I would say always buy the best quality that you can afford………………….nothing worse than products that don’t deliver.




Hi Shelley

I enjoy reading your posts. Thank you.

I started sewing in February this year after approximately 35 years off and I’m loving it.



I would tell a newby, check that you have every thing you need before you start & measure twice cut once!!

Happy Sewing.

- Maree


I actually started learning at a early age (11) from Mum on her Singer Treadle Machine. I used to make a lot of my clothes including ball gowns for myself.
Love sewing. I simply brought material and a patten that I like and off I went from there. Did a lot of unpicking at times but that's how I learnt.
I still love sewing just don't get to do it now. I enjoy your little emails n stories 


My advice...
Take your time.
Don't settle for close enough.
Always try to be neat.
A job that is untidy is not nice to look at.
Take pride in what you do.
Regards Robyn.


I wish someone had told me when I first started quilting all of your materials don't have to be in the same colour range, I could never figure out my colour palate because I was always looking for the same colour tones.
I am I little wiser now and love to think outside the box.
- Kerry


An older experienced sewer told me to keep a piece of  fabric underneath the feed dog to prevent it wearing down from friction over the years.
Also to have a second pair of scissors handy to cut the thread ....if no automatic cutter is on machine. Don't use your sharp good fabric scissors for cutting threads,they will blunt the blades.
I have never forgotten these little tips.
Thanks for asking, Shelley!
Louise P


Hi Shelley, 
What was frustrating to me was sewing all my squares together and not realising that I needed to match up the seems from the other squares, as I thought they were all similar sizes and should have just worked out, whoops, how wrong was I, this would have been really helpful when putting my patchwork blanket together, pulled many apart to get to the best result, my very first patchwork blanket, you can see that they don't quite match up, but still looks ok I think. 

I would tell someone new to sewing that you don't need to buy every colour thread in the shop.

Black, white and a cream/beige will be fine for most seam work. You really only need to match the thread colour to the fabric colour if the stitching will be showing.

Years ago my sister and I went to a variety of shops and department stores and checked the sewing on the clothes they sold. 
We concluded that it's okay to machine stitch some hems - especially on children's clothing, pants and long skirts you can get away with it and save yourself many hours of hand sewing. 
You don't always need interfacing or lining - those sewing lessons were for a tailored look which is not the casual style of clothing most of us wear today. 
Some fabrics don't even need overlocking or finishing, often pinking will be okay.


I would tell them not to sew too fast at first so they don't sew a finger or fingernail. Did that more than once in my learning years.
Happy Sewing!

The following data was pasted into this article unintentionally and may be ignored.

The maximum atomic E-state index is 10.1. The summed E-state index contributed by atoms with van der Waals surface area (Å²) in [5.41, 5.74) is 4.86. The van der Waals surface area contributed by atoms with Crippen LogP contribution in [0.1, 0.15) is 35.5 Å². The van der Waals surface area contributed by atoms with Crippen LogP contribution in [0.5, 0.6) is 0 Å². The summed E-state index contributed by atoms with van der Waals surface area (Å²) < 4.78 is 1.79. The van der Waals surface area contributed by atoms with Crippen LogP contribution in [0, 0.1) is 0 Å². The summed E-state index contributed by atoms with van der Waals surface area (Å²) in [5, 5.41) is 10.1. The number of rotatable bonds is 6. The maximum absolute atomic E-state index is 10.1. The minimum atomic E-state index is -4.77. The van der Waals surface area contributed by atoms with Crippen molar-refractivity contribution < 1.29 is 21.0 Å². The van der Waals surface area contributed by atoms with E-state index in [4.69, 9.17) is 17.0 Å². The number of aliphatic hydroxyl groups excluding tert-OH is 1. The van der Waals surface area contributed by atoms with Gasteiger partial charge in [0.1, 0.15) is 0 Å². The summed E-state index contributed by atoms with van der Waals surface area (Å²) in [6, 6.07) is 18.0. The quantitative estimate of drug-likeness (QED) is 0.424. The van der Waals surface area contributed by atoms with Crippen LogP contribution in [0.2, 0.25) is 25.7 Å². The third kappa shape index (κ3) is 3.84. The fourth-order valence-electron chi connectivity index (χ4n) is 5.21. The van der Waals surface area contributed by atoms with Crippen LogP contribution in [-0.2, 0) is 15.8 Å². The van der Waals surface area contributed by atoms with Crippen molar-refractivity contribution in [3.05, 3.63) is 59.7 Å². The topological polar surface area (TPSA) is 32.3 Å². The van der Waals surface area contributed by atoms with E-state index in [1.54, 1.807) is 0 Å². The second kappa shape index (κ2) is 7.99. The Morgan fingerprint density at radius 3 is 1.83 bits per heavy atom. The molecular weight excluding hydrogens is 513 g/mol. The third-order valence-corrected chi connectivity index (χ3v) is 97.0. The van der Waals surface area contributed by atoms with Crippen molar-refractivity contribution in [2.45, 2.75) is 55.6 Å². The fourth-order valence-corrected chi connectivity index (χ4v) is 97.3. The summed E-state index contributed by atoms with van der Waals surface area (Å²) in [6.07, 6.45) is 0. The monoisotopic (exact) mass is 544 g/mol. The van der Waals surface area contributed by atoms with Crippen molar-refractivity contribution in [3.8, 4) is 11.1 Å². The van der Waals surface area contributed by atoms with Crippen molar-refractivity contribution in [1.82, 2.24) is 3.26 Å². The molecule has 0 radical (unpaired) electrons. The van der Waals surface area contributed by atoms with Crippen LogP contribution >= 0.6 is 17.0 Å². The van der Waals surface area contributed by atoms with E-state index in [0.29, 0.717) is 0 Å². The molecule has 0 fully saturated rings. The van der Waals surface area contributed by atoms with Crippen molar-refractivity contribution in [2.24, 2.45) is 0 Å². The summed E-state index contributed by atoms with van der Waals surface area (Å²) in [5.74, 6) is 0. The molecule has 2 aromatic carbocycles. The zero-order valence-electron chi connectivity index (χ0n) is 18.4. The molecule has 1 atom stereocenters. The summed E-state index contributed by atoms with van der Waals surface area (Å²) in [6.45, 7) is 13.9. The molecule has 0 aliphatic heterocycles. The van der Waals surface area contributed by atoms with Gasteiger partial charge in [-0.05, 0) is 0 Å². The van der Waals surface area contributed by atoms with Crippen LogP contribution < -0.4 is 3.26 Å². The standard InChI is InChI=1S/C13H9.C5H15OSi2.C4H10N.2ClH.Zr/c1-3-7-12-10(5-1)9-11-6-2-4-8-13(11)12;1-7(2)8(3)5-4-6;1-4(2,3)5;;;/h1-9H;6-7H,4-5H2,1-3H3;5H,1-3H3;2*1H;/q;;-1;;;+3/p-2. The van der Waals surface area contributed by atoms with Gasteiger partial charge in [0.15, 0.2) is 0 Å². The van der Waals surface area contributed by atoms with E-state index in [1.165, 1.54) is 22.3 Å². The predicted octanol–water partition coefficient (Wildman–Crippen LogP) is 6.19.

When I was a beginner, my mother told me not to be afraid or cross about using the quick unpick!  
She said, once you're happy to use it, you'd get the project right, you'll be sew much happier. 


Hi Shelley,
My tip for a new sewer is start with a project that you can finish (don't go straight into the heirloom 2,000 piece hexie!)
And use fabrics that you love.


Hi Shelly,
my tip would be how to use a seam ripper correctly!
Something I never knew for years: put the ball to the inside!!!
Kind regards Lois


Hi Shelley,

Love reading your ‘news’ – thanks for sharing your time with so many of us.

When just starting to sew and using patterns, I was told not to cut into the seam allowance when you came to the little ‘nicks’ (you know the ones that match on another piece of the pattern) but to always cut then out into the extra material.  By cutting then in, you reduce the seam allowance ‘allowed’ thereby having your machine seam with less material at this point.

I do hope you can understand what I mean in the above!    Hope it helps someone!

My best wishes
Jenny W


Hello Shelley


Advice I would give to a newbie......


Don't be afraid to ask for help.  


Try to buy the best quality fabric and thread you can afford.


Relax - it's not a competition.  


Your seam ripper is your new best friend!


Have fun!





I would say make sure the needles and thread match the material eg fine needles for fine or silky material,
That makes sewing so much easier.



Get scraps from family and friends op shops where ever, so you can play with learning what tension for what material.

How the materials feel going through plastic vs metal feet.

WHERE the feed dogs are and HOW to turn them ON and OFF. 

And just learning what St length they/you prefer to use.

- Allison


Hi Shelley,

The one thing that would have helped me in the beginning of my sewing career is that different thicknesses of materials would require different ways of sewing on buttons. I hope this can help other beginners.

Kind regards


Hi Shelley,


Thanks for your email; I would love more of the wonderful patterns and creative insights we already know and love!


As for what I can tell a newbie: Believe and You Can Achieve, have fun! 


Wishing you all the best for a great week ahead and it is a pleasure being part of your online community filled with inspiration.






DON'T pull the fabric through at the back of the needle/machine, use your left hand to guide it straight, and your seam allowance will be even.

The only time I iron is when I sew. It makes to so much better.

I only have 3 color cottons white, black and beige.

- Julie